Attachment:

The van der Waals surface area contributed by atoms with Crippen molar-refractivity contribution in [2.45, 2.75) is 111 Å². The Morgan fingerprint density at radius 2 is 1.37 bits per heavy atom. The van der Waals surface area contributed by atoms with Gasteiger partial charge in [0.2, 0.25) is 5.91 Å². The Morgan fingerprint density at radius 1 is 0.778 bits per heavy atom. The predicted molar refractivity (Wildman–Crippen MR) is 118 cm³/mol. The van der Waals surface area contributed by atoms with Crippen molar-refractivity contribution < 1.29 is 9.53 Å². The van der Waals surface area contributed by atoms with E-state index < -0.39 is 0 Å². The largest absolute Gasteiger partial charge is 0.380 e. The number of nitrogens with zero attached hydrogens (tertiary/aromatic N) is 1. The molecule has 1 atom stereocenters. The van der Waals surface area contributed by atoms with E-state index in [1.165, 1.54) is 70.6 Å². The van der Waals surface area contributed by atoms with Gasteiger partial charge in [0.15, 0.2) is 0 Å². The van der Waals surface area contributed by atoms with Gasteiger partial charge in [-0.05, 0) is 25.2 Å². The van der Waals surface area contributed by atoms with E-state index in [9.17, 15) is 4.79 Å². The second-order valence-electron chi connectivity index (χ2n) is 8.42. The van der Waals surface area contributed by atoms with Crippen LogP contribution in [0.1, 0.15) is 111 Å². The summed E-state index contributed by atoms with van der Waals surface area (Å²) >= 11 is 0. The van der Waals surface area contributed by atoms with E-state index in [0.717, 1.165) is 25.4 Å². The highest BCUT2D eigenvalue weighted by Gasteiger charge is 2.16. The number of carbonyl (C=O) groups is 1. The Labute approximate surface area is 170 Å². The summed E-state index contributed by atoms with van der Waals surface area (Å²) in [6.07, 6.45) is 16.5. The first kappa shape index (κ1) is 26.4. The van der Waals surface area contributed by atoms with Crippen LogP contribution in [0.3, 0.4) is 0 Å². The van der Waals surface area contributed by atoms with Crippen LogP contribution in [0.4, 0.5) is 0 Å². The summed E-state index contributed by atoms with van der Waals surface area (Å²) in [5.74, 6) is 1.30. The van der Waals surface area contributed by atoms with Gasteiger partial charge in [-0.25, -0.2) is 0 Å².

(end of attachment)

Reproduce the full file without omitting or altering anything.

The van der Waals surface area contributed by atoms with Crippen molar-refractivity contribution in [2.45, 2.75) is 111 Å². The Morgan fingerprint density at radius 2 is 1.37 bits per heavy atom. The van der Waals surface area contributed by atoms with Gasteiger partial charge in [0.2, 0.25) is 5.91 Å². The Morgan fingerprint density at radius 1 is 0.778 bits per heavy atom. The predicted molar refractivity (Wildman–Crippen MR) is 118 cm³/mol. The van der Waals surface area contributed by atoms with Crippen molar-refractivity contribution < 1.29 is 9.53 Å². The van der Waals surface area contributed by atoms with E-state index < -0.39 is 0 Å². The largest absolute Gasteiger partial charge is 0.380 e. The number of nitrogens with zero attached hydrogens (tertiary/aromatic N) is 1. The molecule has 1 atom stereocenters. The van der Waals surface area contributed by atoms with E-state index in [1.165, 1.54) is 70.6 Å². The van der Waals surface area contributed by atoms with Gasteiger partial charge in [0.15, 0.2) is 0 Å². The van der Waals surface area contributed by atoms with Gasteiger partial charge in [-0.05, 0) is 25.2 Å². The van der Waals surface area contributed by atoms with E-state index in [9.17, 15) is 4.79 Å². The second-order valence-electron chi connectivity index (χ2n) is 8.42. The van der Waals surface area contributed by atoms with Crippen LogP contribution in [0.1, 0.15) is 111 Å². The summed E-state index contributed by atoms with van der Waals surface area (Å²) >= 11 is 0. The van der Waals surface area contributed by atoms with E-state index in [0.717, 1.165) is 25.4 Å². The highest BCUT2D eigenvalue weighted by Gasteiger charge is 2.16. The number of carbonyl (C=O) groups is 1. The Labute approximate surface area is 170 Å². The summed E-state index contributed by atoms with van der Waals surface area (Å²) in [6.07, 6.45) is 16.5. The first kappa shape index (κ1) is 26.4. The van der Waals surface area contributed by atoms with Crippen LogP contribution in [0.3, 0.4) is 0 Å². The van der Waals surface area contributed by atoms with Crippen LogP contribution in [0.4, 0.5) is 0 Å². The summed E-state index contributed by atoms with van der Waals surface area (Å²) in [5.74, 6) is 1.30. The van der Waals surface area contributed by atoms with Gasteiger partial charge in [-0.25, -0.2) is 0 Å².